Peirene Press burst onto the literary scene last year with the publication of Veronique Olmi’s Beside the Sea followed by Stone in a Landslide by Maria Barbal and Portrait of a Mother as a Young Woman by Friedrich Christian Delius. Billed as modern European literature which you can read in a two hour sitting, these books pack a punch more powerful than their slight appearance may give. The first three books made up their year of the woman. 2011 is their year of the man. I still have their 4th and 5th publications, Next World Novella by Matthias Politycki and Tomorrow Pamplona by Jan van Mersbergen, to read but I’m looking foward to them knowing that there will be an ambitious treat in store. But what I became really excited about was their 6th title, Maybe This Time by Alois Hotschnig, only because it is a book of SHORT STORIES. As some of you may know, I ADORE short stories. There’s something about their discreteness and brevity that adds an extra oomph to the reading experience. You can’t quite settle into the story comfortably because it could end at any time. I like that unsettling feeling which leaves me all jumpy and gives me palpitations.

Of the nine stories, the one that had the most impact was the first one which sets the tone for the rest of the collection. In The Same Silence, The Same Noise, the narrator (somehow I think of of him as a man) watches his neighbours, a couple who spend their days sunbathing on their deck, and becomes progressively more paranoid as his obsession intensifies while they coolly ignore him. It’s a masterful piece about a mundane pastime that shows how easily one can get sucked into something vicarious even if nothing is actually happening. There is something lush and vibrant about Hotschnig’s descriptions and I could almost feel the lazy sunshine caressing the skin and the dripping water as the narrator jumps into the lake. The slow build up of paranoia and tension is superb.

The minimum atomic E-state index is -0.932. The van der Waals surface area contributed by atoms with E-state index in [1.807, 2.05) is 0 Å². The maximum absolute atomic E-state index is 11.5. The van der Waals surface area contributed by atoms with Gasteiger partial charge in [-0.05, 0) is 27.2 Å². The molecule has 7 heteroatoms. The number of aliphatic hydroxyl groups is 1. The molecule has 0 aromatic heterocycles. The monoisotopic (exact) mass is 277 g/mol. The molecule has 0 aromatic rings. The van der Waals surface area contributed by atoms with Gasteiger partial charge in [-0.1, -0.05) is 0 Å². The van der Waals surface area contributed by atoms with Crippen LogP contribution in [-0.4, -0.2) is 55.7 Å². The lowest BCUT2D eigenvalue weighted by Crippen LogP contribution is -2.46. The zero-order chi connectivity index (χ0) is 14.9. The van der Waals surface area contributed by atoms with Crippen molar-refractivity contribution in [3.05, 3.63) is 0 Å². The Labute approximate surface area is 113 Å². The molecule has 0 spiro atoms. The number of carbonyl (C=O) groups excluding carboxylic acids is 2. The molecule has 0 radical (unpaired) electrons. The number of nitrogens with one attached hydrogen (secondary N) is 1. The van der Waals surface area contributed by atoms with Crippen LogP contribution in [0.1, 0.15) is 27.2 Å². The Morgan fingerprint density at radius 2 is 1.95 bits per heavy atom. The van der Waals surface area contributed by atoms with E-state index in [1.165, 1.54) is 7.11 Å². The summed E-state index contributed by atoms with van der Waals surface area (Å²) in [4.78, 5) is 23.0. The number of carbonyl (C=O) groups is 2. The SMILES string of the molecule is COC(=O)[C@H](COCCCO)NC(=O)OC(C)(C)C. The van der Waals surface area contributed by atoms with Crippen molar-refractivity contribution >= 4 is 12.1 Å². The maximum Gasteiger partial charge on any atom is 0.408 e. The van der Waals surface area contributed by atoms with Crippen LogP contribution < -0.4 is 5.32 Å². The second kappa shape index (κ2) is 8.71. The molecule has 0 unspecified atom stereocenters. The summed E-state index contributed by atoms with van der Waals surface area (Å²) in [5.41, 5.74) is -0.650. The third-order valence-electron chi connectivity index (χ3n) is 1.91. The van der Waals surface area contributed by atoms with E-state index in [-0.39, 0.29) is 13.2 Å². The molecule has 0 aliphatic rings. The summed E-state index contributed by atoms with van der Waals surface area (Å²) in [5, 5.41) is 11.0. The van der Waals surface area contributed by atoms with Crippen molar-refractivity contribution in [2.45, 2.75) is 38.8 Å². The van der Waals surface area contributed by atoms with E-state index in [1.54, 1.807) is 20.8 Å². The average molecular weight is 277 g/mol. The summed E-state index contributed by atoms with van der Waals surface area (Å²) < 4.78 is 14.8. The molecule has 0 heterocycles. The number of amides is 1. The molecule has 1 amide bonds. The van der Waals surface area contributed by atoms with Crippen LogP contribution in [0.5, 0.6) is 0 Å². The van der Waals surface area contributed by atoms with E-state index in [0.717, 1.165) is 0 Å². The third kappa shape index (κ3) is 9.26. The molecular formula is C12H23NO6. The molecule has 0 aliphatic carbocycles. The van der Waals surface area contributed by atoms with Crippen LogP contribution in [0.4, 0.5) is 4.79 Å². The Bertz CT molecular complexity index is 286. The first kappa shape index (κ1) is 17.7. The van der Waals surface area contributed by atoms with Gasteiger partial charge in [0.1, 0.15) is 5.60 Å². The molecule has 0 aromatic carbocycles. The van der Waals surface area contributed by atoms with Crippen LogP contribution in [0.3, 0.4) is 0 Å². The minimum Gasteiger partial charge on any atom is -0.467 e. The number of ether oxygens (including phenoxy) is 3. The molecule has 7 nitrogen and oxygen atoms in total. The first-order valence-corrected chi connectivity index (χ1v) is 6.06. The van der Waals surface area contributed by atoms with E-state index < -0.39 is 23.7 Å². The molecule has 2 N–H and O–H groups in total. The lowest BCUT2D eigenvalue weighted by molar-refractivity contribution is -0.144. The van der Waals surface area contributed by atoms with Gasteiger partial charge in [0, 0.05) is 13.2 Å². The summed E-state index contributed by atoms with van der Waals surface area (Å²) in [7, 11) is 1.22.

The second tale, Two Ways of Leaving, is completely different and left me quite confused and puzzled in a pleasant way. I think it’s about a stalker but I’m not sure. Maybe it’s about closure. You’ll have to read it yourself and make up your own mind.

Then A Door Opens and Swings Shut is probably the creepiest of the stories and is reminscent of Roald Dahl’s more macabre tales. There are dolls and a strange old woman and the licking of faces. Creepy, right?

Maybe This Time, Maybe Now is bathed in pathos, the contrast between the noisy family gatherings and the perpetual longing and waiting for a guest who never appears providing a stark reminder of possible loss and denial. In some ways this story seemed the most quotidien, and maybe because of this, is a bit of a slow-burner and remained with me the longest.

And the final story, You Don’t Know Them, They’re Strangers, reminded me of the film Dark City where every night the people in charge came to re-arrange the sleeping citizen’s lives, but not quite.

There’s something starkly beautiful about Hotschnig’s tales and Tess Lewis’ translation is seamless. There is a clean and clear sense of alienation which imbues the lives of the characters who find themselves in slightly opaque situations. Meike Ziervogel of Peirene Press describes these stories as oblique and Kafkaesque and I completely agree with her. It’s lovely and ever so slightly creepy. As with all short story collections, there will be a couple of stories that may not make the favourite mark, but Maybe This Time is a pretty strong collection.

Thank you to Peirene Press for kindly sending me a copy of Maybe This Time to review. And I hope there will be more short story collections in future!